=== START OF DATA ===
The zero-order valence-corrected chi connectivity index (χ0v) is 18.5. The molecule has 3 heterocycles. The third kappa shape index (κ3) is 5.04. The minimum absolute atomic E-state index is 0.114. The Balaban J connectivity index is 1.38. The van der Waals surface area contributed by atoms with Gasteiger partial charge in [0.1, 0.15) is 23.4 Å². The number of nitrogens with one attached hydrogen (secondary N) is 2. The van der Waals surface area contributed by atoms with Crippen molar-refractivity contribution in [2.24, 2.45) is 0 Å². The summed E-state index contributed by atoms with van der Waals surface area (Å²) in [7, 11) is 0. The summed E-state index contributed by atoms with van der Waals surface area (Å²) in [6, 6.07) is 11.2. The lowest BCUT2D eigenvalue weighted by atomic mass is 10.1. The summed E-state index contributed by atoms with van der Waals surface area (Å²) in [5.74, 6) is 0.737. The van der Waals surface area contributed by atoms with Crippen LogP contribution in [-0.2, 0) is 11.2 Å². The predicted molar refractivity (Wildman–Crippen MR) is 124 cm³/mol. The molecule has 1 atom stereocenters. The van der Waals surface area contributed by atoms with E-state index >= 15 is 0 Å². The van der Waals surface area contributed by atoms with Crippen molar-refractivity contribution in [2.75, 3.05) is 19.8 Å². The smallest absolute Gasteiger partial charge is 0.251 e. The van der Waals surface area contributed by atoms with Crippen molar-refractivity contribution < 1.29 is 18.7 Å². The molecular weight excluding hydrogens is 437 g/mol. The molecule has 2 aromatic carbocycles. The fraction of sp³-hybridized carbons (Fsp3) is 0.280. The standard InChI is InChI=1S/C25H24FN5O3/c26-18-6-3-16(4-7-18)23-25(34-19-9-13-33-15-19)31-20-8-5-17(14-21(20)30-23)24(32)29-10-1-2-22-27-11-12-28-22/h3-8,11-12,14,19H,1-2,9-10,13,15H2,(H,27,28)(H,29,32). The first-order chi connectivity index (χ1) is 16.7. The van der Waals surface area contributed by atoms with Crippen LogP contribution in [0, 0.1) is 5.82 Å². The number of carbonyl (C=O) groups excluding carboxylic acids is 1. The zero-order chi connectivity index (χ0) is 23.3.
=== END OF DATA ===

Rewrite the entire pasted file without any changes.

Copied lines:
The zero-order valence-corrected chi connectivity index (χ0v) is 18.5. The molecule has 3 heterocycles. The third kappa shape index (κ3) is 5.04. The minimum absolute atomic E-state index is 0.114. The Balaban J connectivity index is 1.38. The van der Waals surface area contributed by atoms with Gasteiger partial charge in [0.1, 0.15) is 23.4 Å². The number of nitrogens with one attached hydrogen (secondary N) is 2. The van der Waals surface area contributed by atoms with Crippen molar-refractivity contribution in [2.24, 2.45) is 0 Å². The summed E-state index contributed by atoms with van der Waals surface area (Å²) in [7, 11) is 0. The summed E-state index contributed by atoms with van der Waals surface area (Å²) in [6, 6.07) is 11.2. The lowest BCUT2D eigenvalue weighted by atomic mass is 10.1. The summed E-state index contributed by atoms with van der Waals surface area (Å²) in [5.74, 6) is 0.737. The van der Waals surface area contributed by atoms with Crippen LogP contribution in [-0.2, 0) is 11.2 Å². The predicted molar refractivity (Wildman–Crippen MR) is 124 cm³/mol. The molecule has 1 atom stereocenters. The van der Waals surface area contributed by atoms with E-state index >= 15 is 0 Å². The van der Waals surface area contributed by atoms with Crippen molar-refractivity contribution in [2.75, 3.05) is 19.8 Å². The smallest absolute Gasteiger partial charge is 0.251 e. The van der Waals surface area contributed by atoms with Crippen molar-refractivity contribution < 1.29 is 18.7 Å². The molecular weight excluding hydrogens is 437 g/mol. The molecule has 2 aromatic carbocycles. The fraction of sp³-hybridized carbons (Fsp3) is 0.280. The standard InChI is InChI=1S/C25H24FN5O3/c26-18-6-3-16(4-7-18)23-25(34-19-9-13-33-15-19)31-20-8-5-17(14-21(20)30-23)24(32)29-10-1-2-22-27-11-12-28-22/h3-8,11-12,14,19H,1-2,9-10,13,15H2,(H,27,28)(H,29,32). The first-order chi connectivity index (χ1) is 16.7. The van der Waals surface area contributed by atoms with Crippen LogP contribution in [0, 0.1) is 5.82 Å². The number of carbonyl (C=O) groups excluding carboxylic acids is 1. The zero-order chi connectivity index (χ0) is 23.3.